Melanoma Treatment May Prolong Life


Tuesday, October 17th 2000, 12:00 am
By: News On 6


HAMBURG, Germany (AP) — Adding an immune system booster to chemotherapy might double the chances of some advanced melanoma patients surviving the skin cancer, new research suggests.

Melanoma is one of the most rapidly increasing cancers in the world and has one of the worst prognoses if it is not caught early. There is currently no treatment that improves survival for people whose melanoma has spread to other parts of the body.

Whether they receive chemotherapy treatment or not, only about 10 percent of those whose disease has spread survive.

But using chemotherapy in combination with the immune stimulant interleukin-2 could push that up to 20 percent, researchers told scientists gathered Monday at a conference of the European Society for Medical Oncology in Hamburg.

The technique only helped those who, despite their cancer having spread to other organs, didn't yet feel sick, said the study's leader, Dr. Ulrich Keilholz. For those who already felt weak all over or were bedridden, it was probably too late to bolster the immune system, he said.

Boosting the immune system with interleukin-2 would not work early in the development of melanoma because microscopic single cancer cells are not enough to trigger an immune response, said Keilholz, professor of medicine at the Free University in Berlin.

Experts said Keilholz's findings were promising but preliminary and noted that the benefit the approach could provide seems limited. Scientists want to do better than 20 percent survival.

``It presents progress and it may turn out to be useful,'' said Dr. Huber Christoph, chairman of the oncology department at Johanes Gutenberg University in Mainz, Germany. ``But it's not enough. It's one step, but it's not going to be enough.''

``After more than 10 years of testing interleukin-2 we still don't know the optimal dose, and interleukin-2 can have side effects,'' he added.

At very high doses, interleukin-2 can result in a sharp drop in blood pressure, fever, chills and blood leaking into tissues. Keilholz said his team has not yet analyzed the side effects experienced by patients in the study.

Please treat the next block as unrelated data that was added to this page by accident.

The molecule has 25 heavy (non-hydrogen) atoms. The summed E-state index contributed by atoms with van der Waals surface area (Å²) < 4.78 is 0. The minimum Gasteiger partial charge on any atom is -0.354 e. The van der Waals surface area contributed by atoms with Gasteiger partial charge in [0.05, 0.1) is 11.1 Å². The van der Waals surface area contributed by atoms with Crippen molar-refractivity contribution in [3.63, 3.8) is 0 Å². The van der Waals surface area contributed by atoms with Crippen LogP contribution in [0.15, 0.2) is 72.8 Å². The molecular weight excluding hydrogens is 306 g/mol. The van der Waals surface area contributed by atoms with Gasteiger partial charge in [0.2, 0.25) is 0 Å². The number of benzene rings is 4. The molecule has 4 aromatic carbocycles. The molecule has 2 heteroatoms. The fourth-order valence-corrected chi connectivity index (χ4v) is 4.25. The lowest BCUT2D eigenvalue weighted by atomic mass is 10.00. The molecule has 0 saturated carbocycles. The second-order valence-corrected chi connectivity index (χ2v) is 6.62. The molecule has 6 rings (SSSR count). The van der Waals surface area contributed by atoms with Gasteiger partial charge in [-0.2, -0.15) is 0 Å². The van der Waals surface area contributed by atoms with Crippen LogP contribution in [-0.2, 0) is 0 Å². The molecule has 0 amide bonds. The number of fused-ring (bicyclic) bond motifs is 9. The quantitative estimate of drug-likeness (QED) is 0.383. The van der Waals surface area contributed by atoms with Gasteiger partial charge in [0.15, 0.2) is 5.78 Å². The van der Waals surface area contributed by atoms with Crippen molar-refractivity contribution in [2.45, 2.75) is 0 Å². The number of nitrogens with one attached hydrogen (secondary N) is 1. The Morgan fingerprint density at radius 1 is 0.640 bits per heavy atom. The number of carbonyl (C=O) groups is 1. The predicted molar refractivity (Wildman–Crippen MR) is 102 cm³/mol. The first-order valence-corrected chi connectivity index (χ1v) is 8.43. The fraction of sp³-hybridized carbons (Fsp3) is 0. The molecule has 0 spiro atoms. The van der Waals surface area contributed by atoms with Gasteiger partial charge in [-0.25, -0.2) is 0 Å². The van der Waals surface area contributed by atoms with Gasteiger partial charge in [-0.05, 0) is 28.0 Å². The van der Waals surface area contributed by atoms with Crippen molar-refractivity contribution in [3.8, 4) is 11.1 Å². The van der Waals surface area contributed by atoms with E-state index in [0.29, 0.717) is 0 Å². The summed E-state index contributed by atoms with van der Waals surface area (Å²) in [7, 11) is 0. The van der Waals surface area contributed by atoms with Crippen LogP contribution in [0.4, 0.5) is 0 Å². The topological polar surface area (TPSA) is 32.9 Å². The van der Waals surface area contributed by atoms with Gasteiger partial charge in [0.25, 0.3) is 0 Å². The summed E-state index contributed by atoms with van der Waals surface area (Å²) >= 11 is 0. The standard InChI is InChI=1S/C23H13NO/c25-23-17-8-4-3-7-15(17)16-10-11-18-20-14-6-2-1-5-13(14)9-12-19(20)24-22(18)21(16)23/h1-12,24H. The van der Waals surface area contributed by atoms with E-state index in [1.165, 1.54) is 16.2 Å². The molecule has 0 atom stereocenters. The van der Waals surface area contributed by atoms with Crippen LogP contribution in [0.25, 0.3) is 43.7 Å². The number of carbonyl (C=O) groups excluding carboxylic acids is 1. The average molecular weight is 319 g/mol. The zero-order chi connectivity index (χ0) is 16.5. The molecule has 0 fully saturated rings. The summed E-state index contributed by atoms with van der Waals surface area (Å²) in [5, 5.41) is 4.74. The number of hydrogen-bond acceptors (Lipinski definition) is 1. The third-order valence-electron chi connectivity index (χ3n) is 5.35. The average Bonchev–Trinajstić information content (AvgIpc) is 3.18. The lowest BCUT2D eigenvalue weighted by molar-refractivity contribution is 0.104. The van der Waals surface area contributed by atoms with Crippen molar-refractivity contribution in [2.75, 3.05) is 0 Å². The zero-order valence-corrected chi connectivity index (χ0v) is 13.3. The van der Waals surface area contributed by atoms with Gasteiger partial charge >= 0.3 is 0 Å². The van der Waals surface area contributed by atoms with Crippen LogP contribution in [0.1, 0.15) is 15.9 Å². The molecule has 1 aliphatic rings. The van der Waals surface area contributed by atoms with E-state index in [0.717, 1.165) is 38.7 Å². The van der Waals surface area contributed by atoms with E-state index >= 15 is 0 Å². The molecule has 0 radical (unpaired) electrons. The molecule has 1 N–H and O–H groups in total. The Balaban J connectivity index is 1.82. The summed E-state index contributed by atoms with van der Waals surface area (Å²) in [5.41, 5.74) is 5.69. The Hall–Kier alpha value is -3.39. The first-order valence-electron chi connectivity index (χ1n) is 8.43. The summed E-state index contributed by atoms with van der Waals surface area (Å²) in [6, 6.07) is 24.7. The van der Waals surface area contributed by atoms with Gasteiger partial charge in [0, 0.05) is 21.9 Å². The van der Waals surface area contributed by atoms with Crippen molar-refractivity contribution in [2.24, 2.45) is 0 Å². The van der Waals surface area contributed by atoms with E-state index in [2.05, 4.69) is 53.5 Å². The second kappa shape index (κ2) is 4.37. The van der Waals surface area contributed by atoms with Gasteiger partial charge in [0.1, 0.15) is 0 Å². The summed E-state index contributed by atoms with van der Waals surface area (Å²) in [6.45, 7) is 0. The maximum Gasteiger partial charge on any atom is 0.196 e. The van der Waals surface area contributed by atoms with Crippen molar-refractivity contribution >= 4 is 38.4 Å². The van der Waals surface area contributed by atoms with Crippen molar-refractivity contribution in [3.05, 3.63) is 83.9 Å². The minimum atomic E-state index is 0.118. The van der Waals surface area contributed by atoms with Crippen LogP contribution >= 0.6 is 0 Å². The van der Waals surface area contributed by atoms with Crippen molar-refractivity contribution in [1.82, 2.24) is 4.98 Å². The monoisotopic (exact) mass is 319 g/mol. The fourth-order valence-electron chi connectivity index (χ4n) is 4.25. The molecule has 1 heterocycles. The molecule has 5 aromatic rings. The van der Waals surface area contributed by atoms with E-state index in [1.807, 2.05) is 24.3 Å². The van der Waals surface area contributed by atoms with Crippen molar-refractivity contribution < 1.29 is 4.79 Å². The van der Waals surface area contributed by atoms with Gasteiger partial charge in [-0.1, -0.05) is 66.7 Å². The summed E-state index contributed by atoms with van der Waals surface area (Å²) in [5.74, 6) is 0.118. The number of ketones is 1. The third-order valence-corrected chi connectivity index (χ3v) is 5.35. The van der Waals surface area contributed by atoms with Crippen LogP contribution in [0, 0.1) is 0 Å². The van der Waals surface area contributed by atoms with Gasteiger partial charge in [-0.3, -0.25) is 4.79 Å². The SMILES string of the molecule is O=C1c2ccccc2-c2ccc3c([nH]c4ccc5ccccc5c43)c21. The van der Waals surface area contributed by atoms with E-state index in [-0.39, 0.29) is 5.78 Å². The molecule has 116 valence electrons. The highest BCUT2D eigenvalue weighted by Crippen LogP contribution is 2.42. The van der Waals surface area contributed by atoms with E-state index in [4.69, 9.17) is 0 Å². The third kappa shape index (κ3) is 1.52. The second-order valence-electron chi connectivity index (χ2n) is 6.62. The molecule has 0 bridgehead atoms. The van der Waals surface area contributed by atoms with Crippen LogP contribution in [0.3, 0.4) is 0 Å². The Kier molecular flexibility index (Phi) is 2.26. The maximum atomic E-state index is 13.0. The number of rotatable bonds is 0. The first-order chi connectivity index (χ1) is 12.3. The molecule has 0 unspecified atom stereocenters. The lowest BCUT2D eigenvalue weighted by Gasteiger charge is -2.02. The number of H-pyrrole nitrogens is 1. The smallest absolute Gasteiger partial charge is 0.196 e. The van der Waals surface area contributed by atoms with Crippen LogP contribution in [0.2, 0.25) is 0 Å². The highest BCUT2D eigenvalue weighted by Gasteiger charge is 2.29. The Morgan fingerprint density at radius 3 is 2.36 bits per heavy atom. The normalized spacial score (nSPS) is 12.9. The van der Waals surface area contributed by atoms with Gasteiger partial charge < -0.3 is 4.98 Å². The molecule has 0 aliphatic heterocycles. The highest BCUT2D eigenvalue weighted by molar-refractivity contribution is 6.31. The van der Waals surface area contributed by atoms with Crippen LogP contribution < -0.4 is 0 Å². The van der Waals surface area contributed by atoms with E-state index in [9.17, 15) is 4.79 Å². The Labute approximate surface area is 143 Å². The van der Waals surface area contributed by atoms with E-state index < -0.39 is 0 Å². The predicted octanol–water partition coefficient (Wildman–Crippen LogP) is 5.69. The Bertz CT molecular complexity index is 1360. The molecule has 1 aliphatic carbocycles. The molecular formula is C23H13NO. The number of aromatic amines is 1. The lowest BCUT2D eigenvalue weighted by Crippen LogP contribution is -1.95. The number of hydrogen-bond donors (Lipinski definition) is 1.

Melanoma occurs when the skin's pigment cells become cancerous, most often after prolonged exposure to the sun. It is the deadliest of skin cancers, with some 90,000 new cases each year. It kills a total of 15,000 people every year in the United States, Europe and Australia.

It can be cured with surgery if it is caught when the tumor is thin and shallow. That happens in about 90 percent of cases.

For the rest — those with advanced melanoma — there is no standard treatment. Chemotherapy helps only about 15 percent of patients, and then only temporarily.

Keilholz's study involved 363 melanoma patients whose cancer had spread to other organs. Some had symptoms, such as feeling weak all over, while others felt fine.

They were all given the chemotherapy drugs DTIC and cisplatin, as well as the protein interferon-alpha for four treatment cycles. About half were also given injections of interleukin-2.

When all patients were taken together, interleukin didn't improve survival. But Keilholz found that was largely because there were many patients included who already felt sick.

When they were excluded, 195 people were left in the study and those given the immune booster tended to have a survival advantage.

Two years after starting treatment, 20 percent of those in the experimental group were still alive, compared with 10 percent in the other group.

``This is still meaningful because once you are out to two years, your chances are high you will have a stable remission,'' Keilholz said. ``It's a small number of patients surviving, but it's still a step to move that upward.''